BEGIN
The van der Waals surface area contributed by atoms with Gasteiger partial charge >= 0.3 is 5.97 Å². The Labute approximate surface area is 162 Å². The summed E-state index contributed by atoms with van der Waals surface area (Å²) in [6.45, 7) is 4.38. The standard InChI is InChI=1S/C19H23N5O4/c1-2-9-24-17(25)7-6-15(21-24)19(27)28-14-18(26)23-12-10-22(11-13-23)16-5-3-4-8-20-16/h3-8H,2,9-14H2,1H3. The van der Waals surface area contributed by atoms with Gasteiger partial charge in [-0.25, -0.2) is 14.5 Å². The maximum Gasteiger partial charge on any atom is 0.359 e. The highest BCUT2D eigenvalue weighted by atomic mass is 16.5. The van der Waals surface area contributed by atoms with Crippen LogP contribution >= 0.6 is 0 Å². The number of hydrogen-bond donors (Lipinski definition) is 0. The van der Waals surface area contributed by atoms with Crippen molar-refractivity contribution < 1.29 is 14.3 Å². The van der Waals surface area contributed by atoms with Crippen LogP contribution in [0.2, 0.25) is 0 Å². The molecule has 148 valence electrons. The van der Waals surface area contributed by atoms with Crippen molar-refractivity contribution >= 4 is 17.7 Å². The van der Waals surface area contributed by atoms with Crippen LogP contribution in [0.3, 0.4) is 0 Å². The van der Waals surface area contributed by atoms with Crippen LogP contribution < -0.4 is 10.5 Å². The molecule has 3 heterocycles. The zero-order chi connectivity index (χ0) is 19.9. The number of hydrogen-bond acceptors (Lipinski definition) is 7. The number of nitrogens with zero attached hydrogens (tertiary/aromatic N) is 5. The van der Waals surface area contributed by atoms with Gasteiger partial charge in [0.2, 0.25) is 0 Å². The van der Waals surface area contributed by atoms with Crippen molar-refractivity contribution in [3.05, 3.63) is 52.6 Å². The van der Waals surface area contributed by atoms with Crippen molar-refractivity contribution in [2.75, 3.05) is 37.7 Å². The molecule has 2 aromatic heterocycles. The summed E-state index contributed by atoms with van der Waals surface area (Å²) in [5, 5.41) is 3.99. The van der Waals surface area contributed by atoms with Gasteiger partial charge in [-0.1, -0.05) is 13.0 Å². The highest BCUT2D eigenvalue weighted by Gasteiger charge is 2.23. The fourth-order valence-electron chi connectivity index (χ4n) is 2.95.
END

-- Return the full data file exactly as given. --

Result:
The van der Waals surface area contributed by atoms with Gasteiger partial charge >= 0.3 is 5.97 Å². The Labute approximate surface area is 162 Å². The summed E-state index contributed by atoms with van der Waals surface area (Å²) in [6.45, 7) is 4.38. The standard InChI is InChI=1S/C19H23N5O4/c1-2-9-24-17(25)7-6-15(21-24)19(27)28-14-18(26)23-12-10-22(11-13-23)16-5-3-4-8-20-16/h3-8H,2,9-14H2,1H3. The van der Waals surface area contributed by atoms with Gasteiger partial charge in [-0.25, -0.2) is 14.5 Å². The maximum Gasteiger partial charge on any atom is 0.359 e. The highest BCUT2D eigenvalue weighted by atomic mass is 16.5. The van der Waals surface area contributed by atoms with Crippen LogP contribution >= 0.6 is 0 Å². The number of hydrogen-bond donors (Lipinski definition) is 0. The van der Waals surface area contributed by atoms with Crippen molar-refractivity contribution < 1.29 is 14.3 Å². The van der Waals surface area contributed by atoms with Crippen LogP contribution in [0.2, 0.25) is 0 Å². The molecule has 148 valence electrons. The van der Waals surface area contributed by atoms with Crippen molar-refractivity contribution >= 4 is 17.7 Å². The van der Waals surface area contributed by atoms with Crippen LogP contribution in [0.3, 0.4) is 0 Å². The van der Waals surface area contributed by atoms with Crippen LogP contribution < -0.4 is 10.5 Å². The molecule has 3 heterocycles. The zero-order chi connectivity index (χ0) is 19.9. The number of hydrogen-bond acceptors (Lipinski definition) is 7. The number of nitrogens with zero attached hydrogens (tertiary/aromatic N) is 5. The van der Waals surface area contributed by atoms with Gasteiger partial charge in [0.2, 0.25) is 0 Å². The van der Waals surface area contributed by atoms with Crippen molar-refractivity contribution in [3.05, 3.63) is 52.6 Å². The van der Waals surface area contributed by atoms with Crippen molar-refractivity contribution in [2.75, 3.05) is 37.7 Å². The molecule has 2 aromatic heterocycles. The summed E-state index contributed by atoms with van der Waals surface area (Å²) in [5, 5.41) is 3.99. The van der Waals surface area contributed by atoms with Gasteiger partial charge in [-0.1, -0.05) is 13.0 Å². The highest BCUT2D eigenvalue weighted by Gasteiger charge is 2.23. The fourth-order valence-electron chi connectivity index (χ4n) is 2.95.